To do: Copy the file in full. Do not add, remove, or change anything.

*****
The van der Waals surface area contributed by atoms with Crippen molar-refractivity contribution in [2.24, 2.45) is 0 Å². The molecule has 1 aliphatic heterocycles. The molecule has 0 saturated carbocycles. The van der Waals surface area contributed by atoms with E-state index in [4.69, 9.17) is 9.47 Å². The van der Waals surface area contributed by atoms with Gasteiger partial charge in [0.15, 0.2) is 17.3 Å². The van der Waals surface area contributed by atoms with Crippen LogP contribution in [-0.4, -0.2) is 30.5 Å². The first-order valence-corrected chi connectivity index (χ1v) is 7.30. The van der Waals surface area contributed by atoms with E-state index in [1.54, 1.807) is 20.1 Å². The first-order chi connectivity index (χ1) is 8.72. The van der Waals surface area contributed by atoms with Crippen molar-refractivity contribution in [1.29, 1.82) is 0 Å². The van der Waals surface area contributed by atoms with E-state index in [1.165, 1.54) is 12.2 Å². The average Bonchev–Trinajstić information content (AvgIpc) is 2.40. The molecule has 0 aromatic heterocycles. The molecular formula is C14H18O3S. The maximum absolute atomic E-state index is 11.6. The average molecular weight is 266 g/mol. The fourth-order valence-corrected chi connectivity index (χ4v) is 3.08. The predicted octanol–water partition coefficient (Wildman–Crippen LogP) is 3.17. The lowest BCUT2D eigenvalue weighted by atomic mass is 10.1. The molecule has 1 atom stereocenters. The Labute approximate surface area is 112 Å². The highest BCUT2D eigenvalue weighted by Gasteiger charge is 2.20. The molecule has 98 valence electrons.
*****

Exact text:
The van der Waals surface area contributed by atoms with Crippen molar-refractivity contribution in [2.24, 2.45) is 0 Å². The molecule has 1 aliphatic heterocycles. The molecule has 0 saturated carbocycles. The van der Waals surface area contributed by atoms with E-state index in [4.69, 9.17) is 9.47 Å². The van der Waals surface area contributed by atoms with Gasteiger partial charge in [0.15, 0.2) is 17.3 Å². The van der Waals surface area contributed by atoms with Crippen LogP contribution in [-0.4, -0.2) is 30.5 Å². The first-order valence-corrected chi connectivity index (χ1v) is 7.30. The van der Waals surface area contributed by atoms with E-state index in [1.54, 1.807) is 20.1 Å². The first-order chi connectivity index (χ1) is 8.72. The van der Waals surface area contributed by atoms with Crippen molar-refractivity contribution in [1.29, 1.82) is 0 Å². The van der Waals surface area contributed by atoms with E-state index in [1.165, 1.54) is 12.2 Å². The average Bonchev–Trinajstić information content (AvgIpc) is 2.40. The molecule has 0 aromatic heterocycles. The molecular formula is C14H18O3S. The maximum absolute atomic E-state index is 11.6. The average molecular weight is 266 g/mol. The fourth-order valence-corrected chi connectivity index (χ4v) is 3.08. The predicted octanol–water partition coefficient (Wildman–Crippen LogP) is 3.17. The lowest BCUT2D eigenvalue weighted by atomic mass is 10.1. The molecule has 1 atom stereocenters. The Labute approximate surface area is 112 Å². The highest BCUT2D eigenvalue weighted by Gasteiger charge is 2.20. The molecule has 98 valence electrons.